This post was originally published by Michael Verrill at The Sharp Financial Group.
After years or even decades at the helm of a business, all business leaders must eventually pass the torch to someone else. For business leaders who are also parents, the “someone else” is very often a son or daughter. Unfortunately, despite the idealistic image many mothers and fathers have of passing their business on to a daughter or son, the reality of planning a business succession strategy is far more complicated.
Often, beginning the conversation of succession and estate planning can surface uncomfortable or difficult questions that touch on sensitive subjects. At the same time, this process also involves making many decisions about details that business owners may not have considered through the course of running their business.
The positive outcomes of successfully planned successions are many. The business continues to grow. Long-term employees stay and continue to make meaningful contributions. In some cases, the business may even reach new milestones under a new leader. But the risks of poorly planned successions are real. Installing a leader who has a family relationship to the controlling owner but lacks leadership experience can lead to poor investments, a toxic work culture, and possible departures of long-term employees.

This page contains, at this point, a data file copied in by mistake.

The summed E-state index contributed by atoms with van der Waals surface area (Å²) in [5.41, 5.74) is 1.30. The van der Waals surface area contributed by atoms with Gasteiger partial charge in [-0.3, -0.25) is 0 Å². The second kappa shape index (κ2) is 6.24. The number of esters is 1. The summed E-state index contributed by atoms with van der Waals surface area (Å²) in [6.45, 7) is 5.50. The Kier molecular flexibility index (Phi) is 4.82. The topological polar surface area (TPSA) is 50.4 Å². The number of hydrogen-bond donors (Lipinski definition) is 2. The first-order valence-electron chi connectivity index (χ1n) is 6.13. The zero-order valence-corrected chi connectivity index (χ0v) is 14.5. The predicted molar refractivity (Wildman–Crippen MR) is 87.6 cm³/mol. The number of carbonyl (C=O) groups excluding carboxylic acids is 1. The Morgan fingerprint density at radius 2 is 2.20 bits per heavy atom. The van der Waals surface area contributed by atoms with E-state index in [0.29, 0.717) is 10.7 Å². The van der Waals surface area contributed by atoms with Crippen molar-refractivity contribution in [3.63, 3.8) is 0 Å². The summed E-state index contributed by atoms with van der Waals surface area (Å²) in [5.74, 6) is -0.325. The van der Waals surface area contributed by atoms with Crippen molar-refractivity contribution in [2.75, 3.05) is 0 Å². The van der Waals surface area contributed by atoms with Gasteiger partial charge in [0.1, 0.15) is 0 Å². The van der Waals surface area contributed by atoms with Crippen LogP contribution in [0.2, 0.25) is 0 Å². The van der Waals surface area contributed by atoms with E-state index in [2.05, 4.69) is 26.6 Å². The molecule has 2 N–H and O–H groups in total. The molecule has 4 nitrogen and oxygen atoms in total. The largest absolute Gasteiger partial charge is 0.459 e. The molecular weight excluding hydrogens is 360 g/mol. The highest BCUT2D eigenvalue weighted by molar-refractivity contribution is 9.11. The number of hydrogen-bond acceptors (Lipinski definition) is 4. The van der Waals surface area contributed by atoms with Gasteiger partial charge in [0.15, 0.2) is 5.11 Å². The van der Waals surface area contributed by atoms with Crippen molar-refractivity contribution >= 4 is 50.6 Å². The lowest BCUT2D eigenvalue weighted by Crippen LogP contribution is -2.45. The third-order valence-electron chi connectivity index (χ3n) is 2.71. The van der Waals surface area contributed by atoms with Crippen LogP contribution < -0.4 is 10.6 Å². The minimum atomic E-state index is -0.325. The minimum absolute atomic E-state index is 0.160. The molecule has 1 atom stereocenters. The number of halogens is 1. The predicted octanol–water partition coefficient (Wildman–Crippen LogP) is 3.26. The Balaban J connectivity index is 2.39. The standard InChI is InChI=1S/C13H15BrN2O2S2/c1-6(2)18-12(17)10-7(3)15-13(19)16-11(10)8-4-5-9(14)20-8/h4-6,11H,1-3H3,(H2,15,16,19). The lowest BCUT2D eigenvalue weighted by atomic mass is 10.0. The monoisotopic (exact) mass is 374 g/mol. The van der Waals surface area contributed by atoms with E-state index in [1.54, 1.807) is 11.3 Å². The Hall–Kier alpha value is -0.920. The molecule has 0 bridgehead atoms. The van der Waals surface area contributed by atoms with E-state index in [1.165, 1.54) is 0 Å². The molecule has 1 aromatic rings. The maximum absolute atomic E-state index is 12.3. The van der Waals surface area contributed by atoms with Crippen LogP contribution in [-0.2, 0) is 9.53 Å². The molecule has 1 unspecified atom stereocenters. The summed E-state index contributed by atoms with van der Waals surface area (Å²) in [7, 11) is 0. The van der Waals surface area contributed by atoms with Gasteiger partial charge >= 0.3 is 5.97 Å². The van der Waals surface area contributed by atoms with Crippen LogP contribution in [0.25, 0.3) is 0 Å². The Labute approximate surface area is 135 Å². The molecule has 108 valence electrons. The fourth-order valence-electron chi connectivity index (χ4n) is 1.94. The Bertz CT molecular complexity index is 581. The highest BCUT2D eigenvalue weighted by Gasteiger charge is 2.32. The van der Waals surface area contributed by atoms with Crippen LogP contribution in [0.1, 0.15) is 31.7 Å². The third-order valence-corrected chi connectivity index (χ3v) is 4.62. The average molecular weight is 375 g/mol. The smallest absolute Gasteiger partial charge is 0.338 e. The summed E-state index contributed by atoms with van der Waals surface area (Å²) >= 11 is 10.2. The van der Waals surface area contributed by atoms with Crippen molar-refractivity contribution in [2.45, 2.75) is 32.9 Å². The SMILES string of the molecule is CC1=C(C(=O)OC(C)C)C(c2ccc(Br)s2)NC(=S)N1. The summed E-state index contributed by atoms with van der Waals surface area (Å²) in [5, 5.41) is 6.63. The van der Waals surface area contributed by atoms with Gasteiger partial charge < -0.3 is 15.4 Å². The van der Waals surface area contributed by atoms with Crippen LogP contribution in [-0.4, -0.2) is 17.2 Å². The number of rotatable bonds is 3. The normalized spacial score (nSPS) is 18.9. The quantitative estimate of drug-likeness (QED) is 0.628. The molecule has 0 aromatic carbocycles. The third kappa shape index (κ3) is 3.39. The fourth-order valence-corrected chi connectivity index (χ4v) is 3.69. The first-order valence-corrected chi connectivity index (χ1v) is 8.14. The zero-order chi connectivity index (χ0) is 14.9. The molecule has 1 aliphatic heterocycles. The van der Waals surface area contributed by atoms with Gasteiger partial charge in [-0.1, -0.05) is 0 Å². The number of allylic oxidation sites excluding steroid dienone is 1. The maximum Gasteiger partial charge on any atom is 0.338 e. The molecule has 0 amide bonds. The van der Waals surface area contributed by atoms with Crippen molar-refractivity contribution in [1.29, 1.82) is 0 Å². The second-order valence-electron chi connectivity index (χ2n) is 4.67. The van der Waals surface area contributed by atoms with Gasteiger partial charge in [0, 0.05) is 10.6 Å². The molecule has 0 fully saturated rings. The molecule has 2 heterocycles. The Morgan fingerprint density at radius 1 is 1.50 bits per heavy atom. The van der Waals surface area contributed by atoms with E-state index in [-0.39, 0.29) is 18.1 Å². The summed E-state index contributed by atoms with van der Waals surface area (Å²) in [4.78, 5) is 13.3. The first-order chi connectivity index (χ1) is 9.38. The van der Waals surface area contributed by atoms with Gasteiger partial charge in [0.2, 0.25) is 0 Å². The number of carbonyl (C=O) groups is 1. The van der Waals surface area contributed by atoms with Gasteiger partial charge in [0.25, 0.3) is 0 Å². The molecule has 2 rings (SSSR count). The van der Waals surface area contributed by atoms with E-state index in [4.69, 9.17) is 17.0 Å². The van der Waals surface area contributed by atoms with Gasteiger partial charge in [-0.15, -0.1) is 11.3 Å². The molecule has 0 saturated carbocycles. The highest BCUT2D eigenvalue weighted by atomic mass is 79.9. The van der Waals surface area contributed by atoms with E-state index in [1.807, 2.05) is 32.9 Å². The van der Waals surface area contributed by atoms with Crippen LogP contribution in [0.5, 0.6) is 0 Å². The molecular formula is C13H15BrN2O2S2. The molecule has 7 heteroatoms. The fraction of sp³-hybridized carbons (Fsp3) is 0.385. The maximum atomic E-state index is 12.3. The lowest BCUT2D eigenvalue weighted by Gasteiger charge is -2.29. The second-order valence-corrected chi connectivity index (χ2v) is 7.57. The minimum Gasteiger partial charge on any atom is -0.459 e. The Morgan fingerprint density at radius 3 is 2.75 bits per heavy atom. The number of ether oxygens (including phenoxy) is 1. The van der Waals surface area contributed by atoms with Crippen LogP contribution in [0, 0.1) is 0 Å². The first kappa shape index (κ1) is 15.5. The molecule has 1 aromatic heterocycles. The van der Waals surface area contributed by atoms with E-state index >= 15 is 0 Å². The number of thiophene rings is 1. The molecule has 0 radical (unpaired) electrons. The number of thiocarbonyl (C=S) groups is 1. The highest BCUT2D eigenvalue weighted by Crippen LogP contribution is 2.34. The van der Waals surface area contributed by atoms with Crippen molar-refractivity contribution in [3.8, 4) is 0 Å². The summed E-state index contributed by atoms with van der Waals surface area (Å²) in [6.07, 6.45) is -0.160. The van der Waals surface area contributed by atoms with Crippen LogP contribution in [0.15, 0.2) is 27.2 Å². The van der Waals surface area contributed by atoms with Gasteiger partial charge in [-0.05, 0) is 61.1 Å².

To ensure the transition to a business’s next generation of leaders is planned smoothly, there are three primary factors to consider.
- Evaluate Owner Goals: The first step of succession planning is for the controlling business owner to evaluate his or her goals. Does the business owner want to pass on money through the sale of the business? Or would the business owner rather create opportunities for children and grandchildren to have ongoing employment? Depending on the owner’s goals, it may make sense to begin considering buyout options and preparing the business for sale. In other cases, it might make more sense to set up guidelines for how family members can participate in the business.
- Consider Successor’s Abilities: For some businesses, a chosen successor may have been working in the business for years. They may have both business experience and knowledge as well as cultural capital within the organization. But in other cases, a business owner’s child may not have the experience or qualities necessary to sit at the helm of the business. Perhaps there is another person at the firm without a family connection who may be better suited to run the business – with a family member still able to contribute.
- Plan Long-Term Family Strategies: The immediate change to the business may be to pass leadership of it on from parent to child, but eventually grandchildren may want to play a role in the business. Will grandchildren be guaranteed a position at the firm? Will they be entitled to financial inheritance? Are there any strings attached?
With the many nuances and difficult conversations inherent to succession planning, many business owners should consider working with a strategic advisor to offset both the emotional labor of facilitating difficult conversations as well as the logistical headaches of making many decisions that may not have been considered before.
Navigating these questions independently can be stressful, but experienced strategic advisors can assist with overcoming both the emotional and logistical hurdles of transitioning a business to the next generation.